A comprehensive database search was conducted by an Information Specialist (JB) in MEDLINE (including MEDLINE ePub Ahead of Print, In-Process, and Other Non-Indexed Citations), Embase, the Cochrane CENTRAL Register of Controlled Trials, and Web of Science. Searches in each database were conducted from inception of the database to November 2016. The search strategy included a variety of subject headings (e.g., MeSH) and text words to describe “myofascial pain syndrome” and “exercise.” Searches were limited to English language papers, and to a human population when possible. The full MEDLINE search can be reviewed in Appendix. Duplicates were removed using the citation software Endnote.

Data collection

Two reviewers independently assessed the resultant articles from the systematic search. The strategy used during the initial screening was to obtain titles and abstracts relevant to the review. Studies that did not pass the inclusion criteria were discarded and those that fulfilled the criteria remained for a full text screening. A third reviewer CH resolved conflicts. Once conflicts were resolved, reviewers SA and SK screened the full text articles and determined those to be included in the review. The same reviewers extracted data independently using standard data extraction forms. Where more than one publication of one trial existed, only the publication with the most complete data was included.

Risk of bias

Reviewers assessed the risk of bias within studies independently, without blinding to authorship or journal. The Downs and Black (1998) checklist for methodological quality in randomized and non-randomized studies of healthcare interventions was used to assess the following measures: selection, performance, measurement, validity, attrition, reporting of data, and statistical power.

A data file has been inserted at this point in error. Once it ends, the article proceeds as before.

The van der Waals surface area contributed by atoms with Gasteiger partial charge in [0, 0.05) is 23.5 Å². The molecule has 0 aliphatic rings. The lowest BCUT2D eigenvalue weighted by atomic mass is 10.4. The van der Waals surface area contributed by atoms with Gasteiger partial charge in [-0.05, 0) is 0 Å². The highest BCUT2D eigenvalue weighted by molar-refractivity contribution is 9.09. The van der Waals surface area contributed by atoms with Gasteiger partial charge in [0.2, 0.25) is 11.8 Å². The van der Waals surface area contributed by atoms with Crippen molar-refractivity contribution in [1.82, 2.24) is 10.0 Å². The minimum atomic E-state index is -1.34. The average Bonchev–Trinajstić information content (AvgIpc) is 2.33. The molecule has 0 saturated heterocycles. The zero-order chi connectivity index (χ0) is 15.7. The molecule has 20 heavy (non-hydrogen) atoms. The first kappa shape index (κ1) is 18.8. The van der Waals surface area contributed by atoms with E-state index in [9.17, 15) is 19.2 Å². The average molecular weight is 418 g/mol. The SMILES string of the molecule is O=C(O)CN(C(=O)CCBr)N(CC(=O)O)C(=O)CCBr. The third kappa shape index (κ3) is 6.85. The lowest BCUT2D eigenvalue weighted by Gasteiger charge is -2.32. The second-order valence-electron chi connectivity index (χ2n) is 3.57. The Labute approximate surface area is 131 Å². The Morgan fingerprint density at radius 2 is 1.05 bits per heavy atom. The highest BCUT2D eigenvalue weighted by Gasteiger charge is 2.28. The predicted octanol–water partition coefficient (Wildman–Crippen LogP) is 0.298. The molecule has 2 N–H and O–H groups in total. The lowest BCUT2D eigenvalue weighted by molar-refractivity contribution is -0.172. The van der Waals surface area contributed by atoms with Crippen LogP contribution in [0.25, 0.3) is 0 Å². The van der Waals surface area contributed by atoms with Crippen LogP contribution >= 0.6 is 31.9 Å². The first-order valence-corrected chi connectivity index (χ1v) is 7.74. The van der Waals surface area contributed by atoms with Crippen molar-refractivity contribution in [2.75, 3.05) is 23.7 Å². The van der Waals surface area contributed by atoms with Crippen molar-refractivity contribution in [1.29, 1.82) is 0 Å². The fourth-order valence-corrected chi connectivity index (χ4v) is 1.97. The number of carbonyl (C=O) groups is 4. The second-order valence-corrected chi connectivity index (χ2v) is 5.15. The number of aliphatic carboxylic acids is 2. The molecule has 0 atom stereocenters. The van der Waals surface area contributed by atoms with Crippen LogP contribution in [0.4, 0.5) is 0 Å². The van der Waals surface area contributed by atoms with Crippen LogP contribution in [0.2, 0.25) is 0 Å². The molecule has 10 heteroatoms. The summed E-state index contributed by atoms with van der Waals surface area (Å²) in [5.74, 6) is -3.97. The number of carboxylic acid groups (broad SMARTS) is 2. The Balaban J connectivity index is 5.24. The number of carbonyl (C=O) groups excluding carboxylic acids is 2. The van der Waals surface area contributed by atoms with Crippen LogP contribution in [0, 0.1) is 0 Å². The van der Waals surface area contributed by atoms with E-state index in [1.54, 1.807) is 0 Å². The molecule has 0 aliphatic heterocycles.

Statistical analysis

The effect measures chosen were risk ratios for dichotomous outcomes and mean differences (MD) or standardized mean differences (SMD) for continuous data. Uncertainty was expressed using 95% confidence intervals. Cohen criteria was used to determine the effect size of SMDs, where a SMD between 0.2 to 0.5 is small, and a SMD between 0.5 to 0.8 is moderate, and a SMD above 0.8 is large. SMDs below 0.2 were considered unsubstantial. Pooled data would be synthesized using a fixed-effects model for certain dichotomous data and a random-effects model for all continuous data. Whenever possible, we would compare fixed-effects and random-effects if there was data.
The chi-square test was used to assess heterogeneity with an alpha of 0.05. The I2 test for heterogeneity was used when applicable; with <25% representing low heterogeneity, 25% to 50% representing moderate heterogeneity, and over 50% representing high heterogeneity. Clinical and methodological variability were assessed to determine sources of heterogeneity. Clinical variables may include age, duration of pain, and sex of patients. Methodological variables could include duration of exercise intervention, type of aerobic exercise, randomization, and blinding of assessors.

RESULTS

There were 1,331 articles detected by our systematic search after the removal of duplicates. Twenty-three articles were eligible for a full screen after the assessment of titles and abstracts using the inclusion and exclusion criteria. Only one study was eligible for inclusion from these articles, the remaining 22 articles did not utilize an aerobic exercise intervention but rather strengthening and stretching exercises, or a combination of both. Fig. 1 outlines the Preferred Reporting Items for Systematic Reviews and Meta-Analyses flow diagram of the search.